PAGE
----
ANCHORAGE - An Alaska Native corporation that claims exclusive fishing rights to a Cook Inlet river has agreed to change a brochure and Web site after a warning from the state.
Natural Resources Commissioner Tom Irwin sent a letter last month ordering the Tyonek Native Corp. to "cease-and-desist" ownership claims to the Chuitna River riverbed and stop blocking public access.
The Web site of a lodge owned by the corporation has advertised exclusive fishing along 10 miles of the river while a brochure warns the riverbed is privately owned so "walking, wading or standing on the riverbed is also considered trespassing."
The company's chief executive, Tom Harris, says the state's public access claims are based on unresolved questions in state and federal law.
While the corporation claimed ownership of the riverbed, it never claimed to own the entire river and never said it owned exclusive rights to fish there, Harris said.
He said the Web site's claim of "exclusive fishing" is a reference to the corporation's "ownership of some 40,000 acres of private land surrounding the river."
The company agreed to change the wording on the Web site to instead advertise "exclusive access" through private property to fishing sites.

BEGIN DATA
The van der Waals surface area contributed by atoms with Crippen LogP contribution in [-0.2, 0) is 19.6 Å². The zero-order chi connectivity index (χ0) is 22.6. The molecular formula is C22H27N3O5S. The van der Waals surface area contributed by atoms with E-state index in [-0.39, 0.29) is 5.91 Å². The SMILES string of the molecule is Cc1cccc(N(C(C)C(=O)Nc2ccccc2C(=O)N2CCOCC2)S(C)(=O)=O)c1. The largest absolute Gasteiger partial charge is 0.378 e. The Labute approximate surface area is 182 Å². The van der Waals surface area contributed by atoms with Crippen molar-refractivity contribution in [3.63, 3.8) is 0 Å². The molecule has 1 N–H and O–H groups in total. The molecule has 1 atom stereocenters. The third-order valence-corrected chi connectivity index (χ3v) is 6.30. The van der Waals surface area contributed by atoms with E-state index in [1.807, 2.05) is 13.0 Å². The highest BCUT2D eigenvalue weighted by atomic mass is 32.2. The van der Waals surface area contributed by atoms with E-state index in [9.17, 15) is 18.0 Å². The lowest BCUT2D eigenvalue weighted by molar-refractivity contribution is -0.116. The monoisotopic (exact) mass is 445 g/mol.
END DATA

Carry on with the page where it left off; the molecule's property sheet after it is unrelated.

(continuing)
Harris told the Anchorage Daily News he delivered the letter outlining the changes to the Department of Natural Resources on Thursday and Irwin invited him to stay and talk.
Harris said the corporation in turn invited Irwin to the village of Tyonek.
"We had a good, cordial visit," Harris said.
Irwin told the newspaper Friday he stands by his letter but is now focused on working with the corporation to resolve the dispute. He plans to visit Tyonek by the end of May, Irwin said.
The Chuitna is about 45 miles from Anchorage on the west side of Cook Inlet.
The Native corporation has asked Congress to create a conservation easement -- no commercial development along an eight-mile stretch of the Chuitna - in an effort to preserve salmon runs along the river.
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